National Geographic : 1972 Jun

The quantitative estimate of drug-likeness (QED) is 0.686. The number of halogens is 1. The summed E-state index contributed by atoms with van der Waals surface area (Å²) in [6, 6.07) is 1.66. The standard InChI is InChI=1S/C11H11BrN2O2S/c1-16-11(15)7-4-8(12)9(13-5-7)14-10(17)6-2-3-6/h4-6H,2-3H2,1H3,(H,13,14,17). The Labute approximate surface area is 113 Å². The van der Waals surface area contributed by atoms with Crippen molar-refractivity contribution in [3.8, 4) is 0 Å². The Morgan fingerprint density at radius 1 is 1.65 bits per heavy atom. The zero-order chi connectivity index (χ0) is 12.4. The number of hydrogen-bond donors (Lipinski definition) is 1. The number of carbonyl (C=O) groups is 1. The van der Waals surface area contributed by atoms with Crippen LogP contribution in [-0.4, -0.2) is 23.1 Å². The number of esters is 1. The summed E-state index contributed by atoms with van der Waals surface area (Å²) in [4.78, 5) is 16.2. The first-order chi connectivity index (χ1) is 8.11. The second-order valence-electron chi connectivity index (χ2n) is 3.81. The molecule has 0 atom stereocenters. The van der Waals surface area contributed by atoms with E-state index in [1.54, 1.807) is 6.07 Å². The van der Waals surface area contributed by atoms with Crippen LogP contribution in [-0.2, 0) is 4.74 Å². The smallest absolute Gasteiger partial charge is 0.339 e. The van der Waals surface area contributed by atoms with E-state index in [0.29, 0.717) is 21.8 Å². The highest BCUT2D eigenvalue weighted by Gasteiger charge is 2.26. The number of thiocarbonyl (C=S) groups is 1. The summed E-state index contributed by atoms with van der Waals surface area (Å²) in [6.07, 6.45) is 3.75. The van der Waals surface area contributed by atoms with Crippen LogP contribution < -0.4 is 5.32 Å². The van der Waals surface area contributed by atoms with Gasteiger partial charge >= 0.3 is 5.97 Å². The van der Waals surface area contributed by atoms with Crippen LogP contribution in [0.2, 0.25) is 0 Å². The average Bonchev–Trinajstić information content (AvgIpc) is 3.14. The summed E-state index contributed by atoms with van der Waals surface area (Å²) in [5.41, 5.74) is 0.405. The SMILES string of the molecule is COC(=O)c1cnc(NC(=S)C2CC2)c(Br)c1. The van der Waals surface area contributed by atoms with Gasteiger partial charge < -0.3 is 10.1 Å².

until the burial. No one could tell us when this would take place-it might be months, even years, later. We had other commitments, so we left Tana Toradja at this point. But we carried with us a vivid memory of the kind of grave in which Sa'pang would finally rest. At a place called Londa, five miles from Rante pao, we had moved from under a warm sunny sky into the shadow of a vertical limestone cliff. Suddenly we found ourselves alone in a chilling confrontation with Toradja death. We might have been on a stage setting for some macabre Gothic play. More than a dozen human effigies, carved from hardwood, gazed fixedly at us from along wooden balcony half way up a cliff. Some sat, while others stood; all were fully garbed. Like a supremely re mote and implacable jury, they seemed to be weighing the meaning of life and of every thing beyond. As if painted with an impressionist's brush, guesthouses shimmer in a sunlit shower.